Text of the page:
By the way, I’m awed by her presence of mind and her guts in telling that smug bochur how it is. She’s my new rebbe. I’m a total fan. Go read her article.

Also, thank you NYC for having awesome taxicab drivers.

 

 

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It’s Not Just Me

I bought a friend a copy of Lori Gottlieb’s book Marry Him: The Case for Settling for Mr. Good Enough. Not because I believe in settling, but because I knew that she wanted to. She kept going out with all these guys who were perfect except… for one fatal flaw. And she’d wonder if she should stop caring about these things because she’s twenty-seven and is three children behind her classmates, and all she wants is to be married.

So yes, she’s definitely the target audience. I bought her the book.

“Guess what,” Gottlieb says. “There is no perfect man. Kind of how you’re not a perfect woman, so ditch that mile-long shopping list of pointless minutiae and find someone good enough. Then deal with it. Because at least you’ll be married.”

Well, Friend loved it. She kept reading passages aloud about how picky women are, their ridiculous demands, and how few things are really important in a marriage.

“You should read this when I’m done!” she enthused.

“Not a chance,” I replied. “You know I don’t want to settle.” You see, the premise of Lori’s book is that most of all, every woman wants to get married. It’s only a false sense of entitlement that prevents us from picking out the first non-psychotic y-x chromosome pair that strolls past.

And there are certainly many women, like Friend, who feel this way. Their goal is to Get Married. They just need to find someone suitable to do it with. Then they can relax into marital bliss and babies with an easy sigh, knowing they have secured the most important accessory of the rest of the their life.

There are even married people who agree with this. “I’m so glad I married young,” they smile blissfully. “I could not have handled being single this long.”

I usually gape at them in astonishment. Is this the well-adjusted, multi-interested, adventurous person I knew in high school who never had a bored moment in her life? Saying she couldn’t have handled being single? Then I decide that it must be like me saying I couldn’t have handled being married that young. We’re all happy with what life has handed us because we have no idea what the alternative is really like. That’s not a bad thing.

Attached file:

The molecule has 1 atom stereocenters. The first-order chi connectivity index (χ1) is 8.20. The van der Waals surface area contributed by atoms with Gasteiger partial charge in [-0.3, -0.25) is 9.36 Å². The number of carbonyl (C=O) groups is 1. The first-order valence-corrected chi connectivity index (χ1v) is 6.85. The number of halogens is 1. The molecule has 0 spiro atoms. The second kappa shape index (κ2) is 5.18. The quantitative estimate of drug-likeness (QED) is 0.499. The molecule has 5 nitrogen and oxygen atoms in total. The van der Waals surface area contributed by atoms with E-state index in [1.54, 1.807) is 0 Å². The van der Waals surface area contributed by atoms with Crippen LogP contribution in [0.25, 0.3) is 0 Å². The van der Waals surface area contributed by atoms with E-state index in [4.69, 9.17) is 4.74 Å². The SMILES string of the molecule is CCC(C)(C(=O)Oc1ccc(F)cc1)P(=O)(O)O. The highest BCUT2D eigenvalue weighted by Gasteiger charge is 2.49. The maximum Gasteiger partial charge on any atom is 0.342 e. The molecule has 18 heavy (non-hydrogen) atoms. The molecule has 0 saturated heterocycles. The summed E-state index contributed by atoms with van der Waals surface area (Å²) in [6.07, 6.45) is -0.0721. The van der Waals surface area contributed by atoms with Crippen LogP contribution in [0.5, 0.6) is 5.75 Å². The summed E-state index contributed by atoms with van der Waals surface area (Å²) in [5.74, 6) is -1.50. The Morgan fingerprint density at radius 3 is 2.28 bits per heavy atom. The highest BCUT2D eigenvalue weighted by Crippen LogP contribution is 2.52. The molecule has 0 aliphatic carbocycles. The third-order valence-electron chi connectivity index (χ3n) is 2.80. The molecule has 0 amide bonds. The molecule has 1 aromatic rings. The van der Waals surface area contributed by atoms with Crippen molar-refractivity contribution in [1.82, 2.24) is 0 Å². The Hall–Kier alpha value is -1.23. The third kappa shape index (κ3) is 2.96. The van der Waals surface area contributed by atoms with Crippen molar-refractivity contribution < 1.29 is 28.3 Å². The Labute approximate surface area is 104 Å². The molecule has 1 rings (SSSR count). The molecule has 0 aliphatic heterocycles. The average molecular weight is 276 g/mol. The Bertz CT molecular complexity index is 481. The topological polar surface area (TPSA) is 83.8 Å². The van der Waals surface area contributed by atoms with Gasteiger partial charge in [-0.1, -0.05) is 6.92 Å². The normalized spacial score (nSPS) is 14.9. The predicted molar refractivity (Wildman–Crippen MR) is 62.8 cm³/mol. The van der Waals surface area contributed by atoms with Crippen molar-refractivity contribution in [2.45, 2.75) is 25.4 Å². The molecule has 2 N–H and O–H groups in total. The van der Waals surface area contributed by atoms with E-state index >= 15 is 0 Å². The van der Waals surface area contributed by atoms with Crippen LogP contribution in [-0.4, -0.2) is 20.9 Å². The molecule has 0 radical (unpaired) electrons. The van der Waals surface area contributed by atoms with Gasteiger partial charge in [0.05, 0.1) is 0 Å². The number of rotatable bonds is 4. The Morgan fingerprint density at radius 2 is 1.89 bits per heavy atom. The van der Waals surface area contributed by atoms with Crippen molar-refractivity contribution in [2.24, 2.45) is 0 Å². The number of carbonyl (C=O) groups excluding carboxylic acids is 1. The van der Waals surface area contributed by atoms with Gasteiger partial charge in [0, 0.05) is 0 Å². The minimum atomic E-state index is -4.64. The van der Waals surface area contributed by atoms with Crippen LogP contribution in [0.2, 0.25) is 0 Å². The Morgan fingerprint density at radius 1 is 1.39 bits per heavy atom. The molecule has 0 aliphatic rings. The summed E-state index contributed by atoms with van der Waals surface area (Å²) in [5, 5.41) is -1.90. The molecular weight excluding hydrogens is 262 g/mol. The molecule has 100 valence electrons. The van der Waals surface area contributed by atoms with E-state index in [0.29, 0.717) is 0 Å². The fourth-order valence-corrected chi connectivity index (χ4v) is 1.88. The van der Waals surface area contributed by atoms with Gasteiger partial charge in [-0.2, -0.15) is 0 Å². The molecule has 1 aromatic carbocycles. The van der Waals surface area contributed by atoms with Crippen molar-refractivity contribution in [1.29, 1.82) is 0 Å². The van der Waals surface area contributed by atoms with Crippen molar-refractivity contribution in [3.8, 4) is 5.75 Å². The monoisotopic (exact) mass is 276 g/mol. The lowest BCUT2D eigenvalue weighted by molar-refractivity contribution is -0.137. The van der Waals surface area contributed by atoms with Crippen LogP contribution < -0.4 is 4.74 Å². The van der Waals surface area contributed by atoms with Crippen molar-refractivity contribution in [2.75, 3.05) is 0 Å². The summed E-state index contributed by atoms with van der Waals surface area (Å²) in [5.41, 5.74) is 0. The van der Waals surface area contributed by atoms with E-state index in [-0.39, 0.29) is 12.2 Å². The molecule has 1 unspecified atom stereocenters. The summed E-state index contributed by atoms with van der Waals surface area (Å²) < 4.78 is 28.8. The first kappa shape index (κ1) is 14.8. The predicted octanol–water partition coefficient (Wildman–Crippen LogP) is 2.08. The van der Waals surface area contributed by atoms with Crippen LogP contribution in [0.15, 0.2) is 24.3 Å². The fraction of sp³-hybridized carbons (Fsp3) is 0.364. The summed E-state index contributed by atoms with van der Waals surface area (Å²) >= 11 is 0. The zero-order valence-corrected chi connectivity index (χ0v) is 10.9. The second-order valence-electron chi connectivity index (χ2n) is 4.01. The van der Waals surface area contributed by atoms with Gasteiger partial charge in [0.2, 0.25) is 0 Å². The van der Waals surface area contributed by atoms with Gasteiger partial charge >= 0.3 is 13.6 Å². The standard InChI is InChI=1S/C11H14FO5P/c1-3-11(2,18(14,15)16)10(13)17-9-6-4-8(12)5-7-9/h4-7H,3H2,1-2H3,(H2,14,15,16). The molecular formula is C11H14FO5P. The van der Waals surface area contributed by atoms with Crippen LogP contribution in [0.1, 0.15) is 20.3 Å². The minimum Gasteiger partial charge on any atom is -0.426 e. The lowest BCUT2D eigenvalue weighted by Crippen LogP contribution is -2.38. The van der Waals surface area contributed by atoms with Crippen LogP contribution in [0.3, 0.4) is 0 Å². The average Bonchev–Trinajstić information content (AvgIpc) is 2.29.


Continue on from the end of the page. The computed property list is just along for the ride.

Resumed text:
Still, it bugs me.

Because I’ve never felt that way.

I can see the appeal of a committed relationship and the joys of offspring (at least between years 1 and 12), but the tug of the institution of marriage itself has never been a desperate need that overrides my desire for independence or self-sufficiency. I’ve always felt rather alone in this way.

But the nice thing about Gottlieb’s book is the overwhelming negative reaction it’s gotten from lots of women. Some just don’t like being told that they’re picky. But some don’t like the idea of settling. Like me, they do not fear a future in which kindly relatives give them cats for their birthdays. At least, they don’t fear it more than they fear being institutionalize with someone they discover they have trouble respecting.

Now, I happen to agree with Gottlieb that disrespecting someone because they haven’t read Kafka or “aren’t romantic enough” is kind of dumb. But I would also like to point out that there are many happy marriages based on equally dumb points of attraction. A teacher in seminary bragged to us about a match she made between a rich, trophy-wife hunting man and a beautiful, gold-digging woman. “Maybe it seems shallow,” she laughed at her horrified, idealistic, not-yet-dating class. “But it works for them. So what does it matter?”